During the early to mid-twelfth century the Muslim world began to unite under leaders such as Saladin and at the same time cracks appeared amongst the Christian rulers representing a number of factions in the Holy Land including the Knights Hospitaller and the Teutonic Knights.
Jerusalem was taken by the Muslims after the devastating Battle of Hattin in 1187, reclaimed by the Christians in 1229 and recaptured by the Muslims in 1244. When the seaport city of Acre fell into Muslim hands in 1291 and with it the last Crusader stronghold in the Holy Land, it signalled the death knell – literally and metaphorically – for the Knights Templar.
Over the next decade or so, the fervent support the order had enjoyed began to dwindle. With no Holy Land to defend, had the story of the Knights Templar run its course? Were they a spent force? In addition, Europe’s religious and secular rulers became increasingly critical of and vocally opposed to their wealth and power.
By 1303, the Knights Templar’s role in the Holy Land had become redundant and the order relocated to Paris. An odd decision perhaps, on the basis that the French king Philip IV had asked the Templars for additional loans to pay debtors, a request which was denied… and remembered. He resolved to bring down the Knights Templar. He proved to be motivated, determined and ruthless.
On Friday 13th October 1307, King Philip IV ordered every French Knight Templar to be arrested, including the order’s last Grand Master, Jacques de Molay. They were brutally tortured and forced to confess to outrageously trumped-up charges including homosexuality, devil worship, heresy, financial corruption, fraud, spitting on the cross, idolatry, obscene kissing and the denial of Christ.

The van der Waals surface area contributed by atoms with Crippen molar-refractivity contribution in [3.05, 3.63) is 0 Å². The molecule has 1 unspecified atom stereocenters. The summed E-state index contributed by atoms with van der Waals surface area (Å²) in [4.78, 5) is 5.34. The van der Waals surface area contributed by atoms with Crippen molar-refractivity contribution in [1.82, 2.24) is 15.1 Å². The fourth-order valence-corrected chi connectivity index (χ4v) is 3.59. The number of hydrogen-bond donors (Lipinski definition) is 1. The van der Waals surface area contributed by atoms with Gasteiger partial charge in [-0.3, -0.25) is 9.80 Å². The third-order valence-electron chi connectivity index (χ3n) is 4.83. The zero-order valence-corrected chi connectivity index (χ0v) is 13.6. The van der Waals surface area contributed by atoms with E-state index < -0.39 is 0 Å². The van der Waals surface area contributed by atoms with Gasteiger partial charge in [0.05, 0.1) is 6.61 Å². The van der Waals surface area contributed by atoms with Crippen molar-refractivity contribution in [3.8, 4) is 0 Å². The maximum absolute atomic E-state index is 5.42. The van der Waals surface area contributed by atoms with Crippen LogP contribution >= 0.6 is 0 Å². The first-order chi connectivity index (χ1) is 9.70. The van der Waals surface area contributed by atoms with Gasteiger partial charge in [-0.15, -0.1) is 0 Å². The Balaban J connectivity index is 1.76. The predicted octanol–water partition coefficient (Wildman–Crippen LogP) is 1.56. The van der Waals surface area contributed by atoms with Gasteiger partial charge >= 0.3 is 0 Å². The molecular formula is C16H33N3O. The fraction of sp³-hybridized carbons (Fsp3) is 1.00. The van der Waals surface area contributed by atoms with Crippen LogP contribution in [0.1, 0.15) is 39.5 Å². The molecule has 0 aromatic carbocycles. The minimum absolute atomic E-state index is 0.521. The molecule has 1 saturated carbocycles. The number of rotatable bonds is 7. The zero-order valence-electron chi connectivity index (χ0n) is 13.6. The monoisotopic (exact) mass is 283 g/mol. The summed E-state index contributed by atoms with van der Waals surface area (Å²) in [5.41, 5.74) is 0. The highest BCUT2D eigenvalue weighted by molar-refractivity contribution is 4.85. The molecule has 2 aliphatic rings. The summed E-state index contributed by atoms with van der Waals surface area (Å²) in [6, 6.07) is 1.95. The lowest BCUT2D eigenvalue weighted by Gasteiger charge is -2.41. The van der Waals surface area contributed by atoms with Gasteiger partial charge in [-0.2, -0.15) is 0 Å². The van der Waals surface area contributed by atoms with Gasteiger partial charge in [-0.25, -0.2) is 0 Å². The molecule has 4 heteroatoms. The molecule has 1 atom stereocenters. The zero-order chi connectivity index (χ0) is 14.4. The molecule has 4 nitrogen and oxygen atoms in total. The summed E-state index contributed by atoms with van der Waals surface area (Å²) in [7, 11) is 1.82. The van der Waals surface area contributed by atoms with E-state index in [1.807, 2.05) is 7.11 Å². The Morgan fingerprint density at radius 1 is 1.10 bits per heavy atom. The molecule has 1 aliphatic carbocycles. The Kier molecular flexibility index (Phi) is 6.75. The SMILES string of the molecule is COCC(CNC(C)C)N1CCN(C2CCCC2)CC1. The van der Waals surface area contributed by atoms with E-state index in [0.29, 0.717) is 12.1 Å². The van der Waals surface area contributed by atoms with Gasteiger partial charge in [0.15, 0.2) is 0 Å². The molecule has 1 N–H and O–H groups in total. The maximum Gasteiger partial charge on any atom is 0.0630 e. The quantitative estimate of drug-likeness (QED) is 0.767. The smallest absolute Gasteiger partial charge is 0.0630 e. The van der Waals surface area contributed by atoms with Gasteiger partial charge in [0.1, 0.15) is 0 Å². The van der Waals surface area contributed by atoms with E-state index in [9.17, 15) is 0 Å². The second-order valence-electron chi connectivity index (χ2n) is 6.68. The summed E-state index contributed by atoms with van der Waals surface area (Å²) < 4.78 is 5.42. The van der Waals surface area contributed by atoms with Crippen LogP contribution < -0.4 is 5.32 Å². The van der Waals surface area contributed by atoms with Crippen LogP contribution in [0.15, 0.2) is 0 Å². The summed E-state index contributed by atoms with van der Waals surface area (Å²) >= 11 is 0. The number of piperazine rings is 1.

Punishments for the guilty ranged from excommunication and perpetual imprisonment to burning at the stake. The Templars were no more.
Their legacy, however, endures in a number of ways. They are present in our architecture in the form of stunning buildings such as Temple Church in London, Rosslyn Chapel in Scotland and much of Acre in Israel. They are present in our modern geo-political reality, as a crucial force that helped to shape the cultural friction that is often still seen today. And most pervasively, they are present in our myths, stories and legends.
Dozens of modern-day pseudo-religious organisations claim heritage from the Templars as a way to enhance the mystique of their own image. They are portrayed (almost exclusively inaccurately) as protectors of the Holy Grail, the Ark of the Covenant, the Shroud of Turin and even the bloodline of Christ, some, all or none of it at Rosslyn Chapel or on Oak Island off the coast of Nova Scotia.
They are the supposed forerunners of the Freemasons and the Illuminati. They are supposed to have discovered America in the late 14th century, 100 years before Columbus. There are absurdly tenuous connections to 9/11 and the legend of King Arthur and thanks to The Da Vinci Code, Dan Brown put the Knights Templar back into modern culture, exactly as they were 850 years ago.
‘A Templar Knight is truly a fearless knight, and secure on every side, for his soul is protected by the armour of faith, just as his body is protected by the armour of steel. He is thus doubly armed and need fear neither demons or men.
Bernard of Clairvaux, De Laude Novae Militae (In Praise of the New Knighthood)